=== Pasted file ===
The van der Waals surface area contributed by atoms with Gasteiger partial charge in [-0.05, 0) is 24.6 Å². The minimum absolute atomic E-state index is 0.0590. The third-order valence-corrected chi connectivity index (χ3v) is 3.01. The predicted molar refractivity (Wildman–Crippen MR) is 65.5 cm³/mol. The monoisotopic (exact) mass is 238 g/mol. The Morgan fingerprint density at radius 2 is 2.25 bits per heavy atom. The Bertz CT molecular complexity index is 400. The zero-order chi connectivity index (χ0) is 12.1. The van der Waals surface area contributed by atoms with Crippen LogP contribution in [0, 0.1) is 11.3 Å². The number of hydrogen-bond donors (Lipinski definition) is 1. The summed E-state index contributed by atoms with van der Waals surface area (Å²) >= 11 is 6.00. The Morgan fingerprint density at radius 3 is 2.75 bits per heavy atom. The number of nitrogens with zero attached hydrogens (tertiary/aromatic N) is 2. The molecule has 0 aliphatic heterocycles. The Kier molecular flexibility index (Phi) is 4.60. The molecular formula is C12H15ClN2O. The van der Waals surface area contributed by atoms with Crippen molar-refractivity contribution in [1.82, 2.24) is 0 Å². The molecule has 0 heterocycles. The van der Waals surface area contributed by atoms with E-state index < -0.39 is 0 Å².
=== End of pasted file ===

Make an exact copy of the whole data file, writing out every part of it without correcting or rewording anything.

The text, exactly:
The van der Waals surface area contributed by atoms with Gasteiger partial charge in [-0.05, 0) is 24.6 Å². The minimum absolute atomic E-state index is 0.0590. The third-order valence-corrected chi connectivity index (χ3v) is 3.01. The predicted molar refractivity (Wildman–Crippen MR) is 65.5 cm³/mol. The monoisotopic (exact) mass is 238 g/mol. The Morgan fingerprint density at radius 2 is 2.25 bits per heavy atom. The Bertz CT molecular complexity index is 400. The zero-order chi connectivity index (χ0) is 12.1. The van der Waals surface area contributed by atoms with Crippen LogP contribution in [0, 0.1) is 11.3 Å². The number of hydrogen-bond donors (Lipinski definition) is 1. The summed E-state index contributed by atoms with van der Waals surface area (Å²) >= 11 is 6.00. The Morgan fingerprint density at radius 3 is 2.75 bits per heavy atom. The number of nitrogens with zero attached hydrogens (tertiary/aromatic N) is 2. The molecule has 0 aliphatic heterocycles. The Kier molecular flexibility index (Phi) is 4.60. The molecular formula is C12H15ClN2O. The van der Waals surface area contributed by atoms with Crippen molar-refractivity contribution in [1.82, 2.24) is 0 Å². The molecule has 0 heterocycles. The van der Waals surface area contributed by atoms with E-state index < -0.39 is 0 Å².